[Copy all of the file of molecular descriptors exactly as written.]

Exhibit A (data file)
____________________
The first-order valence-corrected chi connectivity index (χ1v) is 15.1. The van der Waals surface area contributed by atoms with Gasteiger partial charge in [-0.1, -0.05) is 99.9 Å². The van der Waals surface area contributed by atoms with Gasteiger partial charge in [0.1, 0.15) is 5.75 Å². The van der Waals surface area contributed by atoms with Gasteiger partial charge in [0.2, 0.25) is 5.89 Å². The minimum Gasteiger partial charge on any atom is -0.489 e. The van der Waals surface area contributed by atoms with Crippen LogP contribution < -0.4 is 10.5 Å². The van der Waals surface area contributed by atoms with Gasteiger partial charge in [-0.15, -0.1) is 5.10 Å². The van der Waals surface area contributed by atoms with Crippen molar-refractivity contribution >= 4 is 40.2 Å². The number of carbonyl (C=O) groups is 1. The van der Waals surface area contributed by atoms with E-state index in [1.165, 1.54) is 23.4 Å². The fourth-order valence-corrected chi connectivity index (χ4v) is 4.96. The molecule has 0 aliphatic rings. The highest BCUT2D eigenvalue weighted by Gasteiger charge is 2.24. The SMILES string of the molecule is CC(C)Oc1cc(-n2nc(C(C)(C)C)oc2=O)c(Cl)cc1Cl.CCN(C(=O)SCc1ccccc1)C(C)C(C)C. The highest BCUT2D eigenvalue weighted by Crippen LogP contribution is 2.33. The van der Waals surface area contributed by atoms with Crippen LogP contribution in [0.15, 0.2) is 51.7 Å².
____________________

The first-order valence-corrected chi connectivity index (χ1v) is 15.1. The van der Waals surface area contributed by atoms with Gasteiger partial charge in [-0.1, -0.05) is 99.9 Å². The van der Waals surface area contributed by atoms with Gasteiger partial charge in [0.1, 0.15) is 5.75 Å². The van der Waals surface area contributed by atoms with Gasteiger partial charge in [0.2, 0.25) is 5.89 Å². The minimum Gasteiger partial charge on any atom is -0.489 e. The van der Waals surface area contributed by atoms with Crippen LogP contribution < -0.4 is 10.5 Å². The van der Waals surface area contributed by atoms with Gasteiger partial charge in [-0.15, -0.1) is 5.10 Å². The van der Waals surface area contributed by atoms with Crippen molar-refractivity contribution >= 4 is 40.2 Å². The number of carbonyl (C=O) groups is 1. The van der Waals surface area contributed by atoms with E-state index in [1.165, 1.54) is 23.4 Å². The fourth-order valence-corrected chi connectivity index (χ4v) is 4.96. The molecule has 0 aliphatic rings. The highest BCUT2D eigenvalue weighted by Gasteiger charge is 2.24. The SMILES string of the molecule is CC(C)Oc1cc(-n2nc(C(C)(C)C)oc2=O)c(Cl)cc1Cl.CCN(C(=O)SCc1ccccc1)C(C)C(C)C. The highest BCUT2D eigenvalue weighted by Crippen LogP contribution is 2.33. The van der Waals surface area contributed by atoms with Crippen LogP contribution in [0.15, 0.2) is 51.7 Å².